This article may be confusing or unclear to readers. In particular, multiple sentences are tagged as needing clarification. (March 2022)
A non-fungible token (NFT) is a unique digital identifier that cannot be copied, substituted, or subdivided, that is recorded in a blockchain, and that is used to certify authenticity and ownership. The ownership of an NFT is recorded in the blockchain and can be transferred by the owner, allowing NFTs to be sold and traded. NFTs can be created by anybody, and require few or no coding skills to create. NFTs typically contain references to digital files such as photos, videos, and audio. Because NFTs are uniquely identifiable assets, they differ from cryptocurrencies, which are fungible.
Proponents of NFTs claim that NFTs provide a public certificate of authenticity or proof of ownership, but the legal rights conveyed by an NFT can be uncertain. The ownership of an NFT as defined by the blockchain has no inherent legal meaning, and does not necessarily grant copyright, intellectual property rights, or other legal rights over its associated digital file. An NFT does not restrict the sharing or copying of its associated digital file, and does not prevent the creation of NFTs that reference identical files.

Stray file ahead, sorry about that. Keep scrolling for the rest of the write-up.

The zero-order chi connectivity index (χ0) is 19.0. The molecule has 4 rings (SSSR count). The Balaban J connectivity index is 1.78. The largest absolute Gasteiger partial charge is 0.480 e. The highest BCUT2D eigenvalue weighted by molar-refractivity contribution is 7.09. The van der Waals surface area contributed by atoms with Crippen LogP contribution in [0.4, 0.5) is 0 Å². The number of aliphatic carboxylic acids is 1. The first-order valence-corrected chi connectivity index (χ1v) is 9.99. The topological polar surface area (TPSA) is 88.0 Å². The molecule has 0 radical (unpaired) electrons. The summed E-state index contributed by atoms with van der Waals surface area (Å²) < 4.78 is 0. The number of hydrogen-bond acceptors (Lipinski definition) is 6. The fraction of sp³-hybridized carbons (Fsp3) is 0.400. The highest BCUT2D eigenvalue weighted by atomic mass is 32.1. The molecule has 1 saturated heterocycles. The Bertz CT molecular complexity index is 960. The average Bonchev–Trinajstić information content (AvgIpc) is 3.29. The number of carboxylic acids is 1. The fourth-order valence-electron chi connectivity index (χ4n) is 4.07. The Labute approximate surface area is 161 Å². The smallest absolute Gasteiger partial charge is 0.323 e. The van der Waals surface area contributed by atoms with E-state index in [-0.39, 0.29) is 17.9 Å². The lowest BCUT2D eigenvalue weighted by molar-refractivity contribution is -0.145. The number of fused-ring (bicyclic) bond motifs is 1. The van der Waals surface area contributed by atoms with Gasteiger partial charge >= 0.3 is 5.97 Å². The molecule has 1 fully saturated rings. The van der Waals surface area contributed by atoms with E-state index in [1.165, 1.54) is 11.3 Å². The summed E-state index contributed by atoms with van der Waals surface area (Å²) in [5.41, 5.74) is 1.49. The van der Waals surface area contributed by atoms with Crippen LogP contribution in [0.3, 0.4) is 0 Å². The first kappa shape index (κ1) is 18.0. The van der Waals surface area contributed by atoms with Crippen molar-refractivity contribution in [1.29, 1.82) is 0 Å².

The NFT market grew dramatically from 2020–2021: the trading of NFTs in 2021 increased to more than $17 billion, up by 21,000% over 2020's total of $82 million. NFTs have been used as speculative investments, and they have drawn increasing criticism for the energy cost and carbon footprint associated with validating blockchain transactions as well as their frequent use in art scams. The NFT market has also been compared to an economic bubble or a Ponzi scheme. By May 2022, the NFT market was seen as beginning to collapse.
An NFT is a unit of data, stored on a type of digital ledger called a blockchain, which can be sold and traded. The NFT can be associated with a particular digital or physical asset such as images, art, music, and sport highlights and may confer licensing rights to use the asset for a specified purpose. An NFT (and, if applicable, the associated license to use, copy, or display the underlying asset) can be traded and sold on digital markets. The extralegal nature of NFT trading usually results in an informal exchange of ownership over the asset that has no legal basis for enforcement, and so often confers little more than use as a status symbol.
NFTs function like cryptographic tokens, but unlike cryptocurrencies such as Bitcoin or Ethereum, NFTs are not mutually interchangeable, and so are not fungible.[a] NFTs are created when blockchains concatenate records containing cryptographic hashes—sets of characters that identify a set of data—onto previous records, creating a chain of identifiable data blocks. This cryptographic transaction process ensures the authentication of each digital [clarification needed] by providing a digital signature that tracks NFT ownership. Data links that are part of NFT records, that for example may point to details about where the associated art is stored, can be affected by link rot.